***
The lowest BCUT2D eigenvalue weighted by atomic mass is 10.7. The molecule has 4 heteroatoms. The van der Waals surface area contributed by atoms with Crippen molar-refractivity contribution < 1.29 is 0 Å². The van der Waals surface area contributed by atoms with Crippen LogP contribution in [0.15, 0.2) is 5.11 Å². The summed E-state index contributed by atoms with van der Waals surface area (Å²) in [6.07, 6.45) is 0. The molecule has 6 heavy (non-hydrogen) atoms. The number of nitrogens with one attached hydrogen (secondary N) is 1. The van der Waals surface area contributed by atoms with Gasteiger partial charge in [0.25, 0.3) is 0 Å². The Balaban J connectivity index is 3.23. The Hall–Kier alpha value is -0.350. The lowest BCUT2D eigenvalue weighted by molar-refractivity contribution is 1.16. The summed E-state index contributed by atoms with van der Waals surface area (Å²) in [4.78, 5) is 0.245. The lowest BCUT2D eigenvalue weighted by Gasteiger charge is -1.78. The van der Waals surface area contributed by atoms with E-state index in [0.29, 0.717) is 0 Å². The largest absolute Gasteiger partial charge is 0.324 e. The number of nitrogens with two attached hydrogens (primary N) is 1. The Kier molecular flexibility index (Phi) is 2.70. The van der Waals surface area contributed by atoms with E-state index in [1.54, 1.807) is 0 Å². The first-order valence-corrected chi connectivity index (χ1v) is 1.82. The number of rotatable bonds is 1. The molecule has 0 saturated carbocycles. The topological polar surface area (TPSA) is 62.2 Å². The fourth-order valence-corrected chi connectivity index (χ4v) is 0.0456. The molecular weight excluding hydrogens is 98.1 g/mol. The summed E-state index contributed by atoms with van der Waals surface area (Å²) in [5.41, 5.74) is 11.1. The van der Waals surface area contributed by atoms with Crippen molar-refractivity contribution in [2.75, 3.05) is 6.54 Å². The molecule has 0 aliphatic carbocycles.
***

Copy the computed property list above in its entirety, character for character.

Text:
The lowest BCUT2D eigenvalue weighted by atomic mass is 10.7. The molecule has 4 heteroatoms. The van der Waals surface area contributed by atoms with Crippen molar-refractivity contribution < 1.29 is 0 Å². The van der Waals surface area contributed by atoms with Crippen LogP contribution in [0.15, 0.2) is 5.11 Å². The summed E-state index contributed by atoms with van der Waals surface area (Å²) in [6.07, 6.45) is 0. The molecule has 6 heavy (non-hydrogen) atoms. The number of nitrogens with one attached hydrogen (secondary N) is 1. The van der Waals surface area contributed by atoms with Gasteiger partial charge in [0.25, 0.3) is 0 Å². The Balaban J connectivity index is 3.23. The Hall–Kier alpha value is -0.350. The lowest BCUT2D eigenvalue weighted by molar-refractivity contribution is 1.16. The summed E-state index contributed by atoms with van der Waals surface area (Å²) in [4.78, 5) is 0.245. The lowest BCUT2D eigenvalue weighted by Gasteiger charge is -1.78. The van der Waals surface area contributed by atoms with E-state index in [0.29, 0.717) is 0 Å². The largest absolute Gasteiger partial charge is 0.324 e. The number of nitrogens with two attached hydrogens (primary N) is 1. The Kier molecular flexibility index (Phi) is 2.70. The van der Waals surface area contributed by atoms with E-state index in [1.54, 1.807) is 0 Å². The first-order valence-corrected chi connectivity index (χ1v) is 1.82. The number of rotatable bonds is 1. The molecule has 0 saturated carbocycles. The topological polar surface area (TPSA) is 62.2 Å². The fourth-order valence-corrected chi connectivity index (χ4v) is 0.0456. The molecular weight excluding hydrogens is 98.1 g/mol. The summed E-state index contributed by atoms with van der Waals surface area (Å²) in [5.41, 5.74) is 11.1. The van der Waals surface area contributed by atoms with Crippen molar-refractivity contribution in [2.75, 3.05) is 6.54 Å². The molecule has 0 aliphatic carbocycles.